“My home country operates on a laureate system where the top students get a scholarship to abroad to study,” she explains.  “They usually take the top eight students and I came in 10th in my year. The next year, they changed it to the top 10 students! So my family had to pay for my undergraduate studies and for me to travel, which was a big ask.”

A 17-year-old Bhedita just about to start her second last year of high school on a family holiday at the popular tourist destination, Grand-Bassin in Mauritius.

Embarking on a whole new life of study in Australia

Supported by her parents, it was Perth where fate decided Bhedita would plant her university roots, beginning at Murdoch University, where she completed her undergrad and honours in Biomedical Science.

It was during a third-year undergrad unit that she had a sliding doors moment that would influence the whole future direction of her career.

“We had to choose an assignment topic and of all the things in front of me, I decided to focus on Alzheimer’s disease because I’d always found it very sad that people can forget those they are the closest to,” Bhedita says.

“While reading up about it, I came across a paper about the use of repetitive transcranial magnetic stimulation, or rTMS, as an alternative therapy for cognitive impairment in this disease. This spiked my interest and just like I think all intellectuals tend to do, I dived into the topic deeper and deeper. This is when I knew I wanted to know more about rTMS.”

The significance of repetitive transcranial magnetic stimulation

A relatively new non-invasive brain stimulation technique that’s shown huge potential in treating a wide range of neurological and psychiatric disorders, rTMS uses a wound coil placed on the scalp of the subject over the region of interest.

The current flowing through the coil induces a rapidly changing magnetic field that passes into the brain unimpeded by the skin, skull or muscle, with the changing magnetic field inducing small electrical currents that stimulates nerve cells in the targeted brain region.

“Not so long ago it was thought the brain was unchangeable after childhood, that it was fixed by the time we became adults,” Bhedita explains. “But scientists now know that the brain has an amazing ability to change and heal itself based on mental experiences. In fact, our brain changes every day as we experience and do different things, which is known as neuroplasticity.”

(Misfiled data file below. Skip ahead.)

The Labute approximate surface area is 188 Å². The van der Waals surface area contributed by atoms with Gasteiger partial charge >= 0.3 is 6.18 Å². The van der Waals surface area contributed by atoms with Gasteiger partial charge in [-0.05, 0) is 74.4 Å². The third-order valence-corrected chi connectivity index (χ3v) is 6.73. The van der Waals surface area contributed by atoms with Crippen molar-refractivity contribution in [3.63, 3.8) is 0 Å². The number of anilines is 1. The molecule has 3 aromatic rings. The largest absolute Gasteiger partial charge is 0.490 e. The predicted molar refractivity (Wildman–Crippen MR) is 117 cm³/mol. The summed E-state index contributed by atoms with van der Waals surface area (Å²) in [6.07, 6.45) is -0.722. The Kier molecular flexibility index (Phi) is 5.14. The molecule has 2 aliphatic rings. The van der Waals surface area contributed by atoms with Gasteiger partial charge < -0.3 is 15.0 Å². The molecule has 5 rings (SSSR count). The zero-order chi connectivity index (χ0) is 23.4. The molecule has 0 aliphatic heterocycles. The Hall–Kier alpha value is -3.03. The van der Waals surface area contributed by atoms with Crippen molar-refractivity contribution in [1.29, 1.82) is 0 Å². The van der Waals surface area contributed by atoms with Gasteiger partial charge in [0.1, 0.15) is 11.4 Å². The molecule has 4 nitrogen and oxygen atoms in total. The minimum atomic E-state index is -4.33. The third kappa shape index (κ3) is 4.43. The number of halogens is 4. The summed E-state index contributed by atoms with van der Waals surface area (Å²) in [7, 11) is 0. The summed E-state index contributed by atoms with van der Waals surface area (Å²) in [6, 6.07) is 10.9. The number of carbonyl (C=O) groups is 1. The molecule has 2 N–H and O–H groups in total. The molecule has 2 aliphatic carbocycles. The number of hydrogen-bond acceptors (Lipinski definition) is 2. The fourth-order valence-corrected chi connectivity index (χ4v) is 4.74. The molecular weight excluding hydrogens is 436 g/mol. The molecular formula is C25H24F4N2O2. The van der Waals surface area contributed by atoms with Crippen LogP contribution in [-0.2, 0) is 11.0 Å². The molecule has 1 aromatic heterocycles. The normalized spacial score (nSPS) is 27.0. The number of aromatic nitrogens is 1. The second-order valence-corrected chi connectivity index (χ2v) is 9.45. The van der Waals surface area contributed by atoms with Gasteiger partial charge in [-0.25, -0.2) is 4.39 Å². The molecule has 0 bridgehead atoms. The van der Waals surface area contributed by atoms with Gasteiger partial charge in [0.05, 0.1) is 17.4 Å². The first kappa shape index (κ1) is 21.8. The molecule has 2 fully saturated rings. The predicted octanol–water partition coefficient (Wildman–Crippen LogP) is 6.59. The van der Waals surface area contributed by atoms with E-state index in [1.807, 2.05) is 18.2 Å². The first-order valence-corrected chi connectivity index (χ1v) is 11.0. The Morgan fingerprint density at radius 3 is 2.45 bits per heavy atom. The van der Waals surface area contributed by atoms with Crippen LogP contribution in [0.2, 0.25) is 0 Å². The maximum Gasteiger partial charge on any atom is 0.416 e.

Bhedita’s research focused on proving a direct comparison between how magnetic fields affect human and animal brains, imperative to establish best clinical protocols for rTMS.

“I wanted to close the knowledge gap by showing for the first time – using the same methodology – that brain stimulation causes equivalent changes in rodent and human brains,” she says.

“The use of animal models will allow us to link the rTMS-induced changes in brain activity, chemistry and structure, using MRI, to the changes in symptoms, through behavioural tests, following rTMS treatment. This will ultimately allow us to improve its efficacy as a therapeutic tool by developing optimal stimulation protocols for translation to the clinic.”

But even before she had completed her honours Bhedita made another decision that would change her life – she applied for and was ultimately granted a Forrest Research Foundation Scholarship.

Bhedita Seewoo

New beginnings – Bhedita just before beginning her Forrest Scholarship in 2017.

A life-changing opportunity

“The Forrest scholarship was the best thing that ever happened to me,” Bhedita says. “When I put my application in I was facing the prospect of having to go home because my family were at the point where they couldn’t afford for me to keep studying in Australia.

“I clearly remember that it was about 5am and I was sleeping when Andrew Forrest called me himself from the east coast to tell me that I had been successful!

“He personally rang all of the successful applicants and I remember him telling me that this was my chance to show everyone that I have what it takes. I called my parents in Mauritius and they were absolutely blown away, it was unbelievable.”

The news meant that Bhedita would be able to spend the next four years completing her PhD in Neuroscience at The University of Western Australia (UWA) under the supervision of Assistant Professor Jennifer Rodger while living at Forrest Hall.

“It’s such a nice collegiate feeling living there, a great place to be. We were the first ones to move in and I feel incredibly lucky.”

Never one to do things by halves, before completing her honours degree, Bhedita had also begun part-time work as a research assistant and then research officer in the MRI facility at UWA’s Centre for Microscopy, Characterisation and Analysis (CMCA) overseeing the operation and development of different research projects. She’s continued working there on a casual basis.

But it wasn’t all work and no play, with the passionate scientist admitting she finds time for dancing (“I absolutely love Bachata”) and also the gym, although the coronavirus pandemic has stopped that in tracks for the time being.